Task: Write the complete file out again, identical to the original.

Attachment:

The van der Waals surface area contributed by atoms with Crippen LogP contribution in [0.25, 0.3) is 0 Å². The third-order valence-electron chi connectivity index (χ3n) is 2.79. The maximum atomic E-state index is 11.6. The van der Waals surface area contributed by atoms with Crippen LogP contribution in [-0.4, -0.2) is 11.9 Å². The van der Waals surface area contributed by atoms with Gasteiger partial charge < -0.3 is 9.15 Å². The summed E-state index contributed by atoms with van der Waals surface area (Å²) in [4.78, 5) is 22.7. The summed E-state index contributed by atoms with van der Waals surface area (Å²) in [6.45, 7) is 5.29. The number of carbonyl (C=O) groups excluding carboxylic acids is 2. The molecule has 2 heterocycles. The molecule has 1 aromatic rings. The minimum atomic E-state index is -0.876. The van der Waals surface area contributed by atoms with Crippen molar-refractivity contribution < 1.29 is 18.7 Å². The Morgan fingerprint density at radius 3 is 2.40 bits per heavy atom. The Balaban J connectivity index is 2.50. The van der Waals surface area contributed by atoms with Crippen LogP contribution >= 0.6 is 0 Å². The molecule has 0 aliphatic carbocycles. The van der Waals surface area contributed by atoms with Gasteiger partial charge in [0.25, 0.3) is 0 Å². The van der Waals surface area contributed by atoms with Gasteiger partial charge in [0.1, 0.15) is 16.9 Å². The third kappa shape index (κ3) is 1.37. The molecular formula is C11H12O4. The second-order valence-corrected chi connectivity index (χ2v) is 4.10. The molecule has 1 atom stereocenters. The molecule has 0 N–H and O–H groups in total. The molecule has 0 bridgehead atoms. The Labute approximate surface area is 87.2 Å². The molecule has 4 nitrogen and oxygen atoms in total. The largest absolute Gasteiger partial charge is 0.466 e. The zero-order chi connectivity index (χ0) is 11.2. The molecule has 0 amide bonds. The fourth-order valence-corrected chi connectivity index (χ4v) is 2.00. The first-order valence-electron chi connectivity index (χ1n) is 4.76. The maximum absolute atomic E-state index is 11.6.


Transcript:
The van der Waals surface area contributed by atoms with Crippen LogP contribution in [0.25, 0.3) is 0 Å². The third-order valence-electron chi connectivity index (χ3n) is 2.79. The maximum atomic E-state index is 11.6. The van der Waals surface area contributed by atoms with Crippen LogP contribution in [-0.4, -0.2) is 11.9 Å². The van der Waals surface area contributed by atoms with Gasteiger partial charge < -0.3 is 9.15 Å². The summed E-state index contributed by atoms with van der Waals surface area (Å²) in [4.78, 5) is 22.7. The summed E-state index contributed by atoms with van der Waals surface area (Å²) in [6.45, 7) is 5.29. The number of carbonyl (C=O) groups excluding carboxylic acids is 2. The molecule has 2 heterocycles. The molecule has 1 aromatic rings. The minimum atomic E-state index is -0.876. The van der Waals surface area contributed by atoms with Crippen molar-refractivity contribution < 1.29 is 18.7 Å². The Morgan fingerprint density at radius 3 is 2.40 bits per heavy atom. The Balaban J connectivity index is 2.50. The van der Waals surface area contributed by atoms with Crippen LogP contribution >= 0.6 is 0 Å². The molecule has 0 aliphatic carbocycles. The van der Waals surface area contributed by atoms with Gasteiger partial charge in [0.25, 0.3) is 0 Å². The van der Waals surface area contributed by atoms with Gasteiger partial charge in [0.1, 0.15) is 16.9 Å². The third kappa shape index (κ3) is 1.37. The molecular formula is C11H12O4. The second-order valence-corrected chi connectivity index (χ2v) is 4.10. The molecule has 1 atom stereocenters. The molecule has 0 N–H and O–H groups in total. The molecule has 0 bridgehead atoms. The Labute approximate surface area is 87.2 Å². The molecule has 4 nitrogen and oxygen atoms in total. The largest absolute Gasteiger partial charge is 0.466 e. The zero-order chi connectivity index (χ0) is 11.2. The molecule has 0 amide bonds. The fourth-order valence-corrected chi connectivity index (χ4v) is 2.00. The first-order valence-electron chi connectivity index (χ1n) is 4.76. The maximum absolute atomic E-state index is 11.6.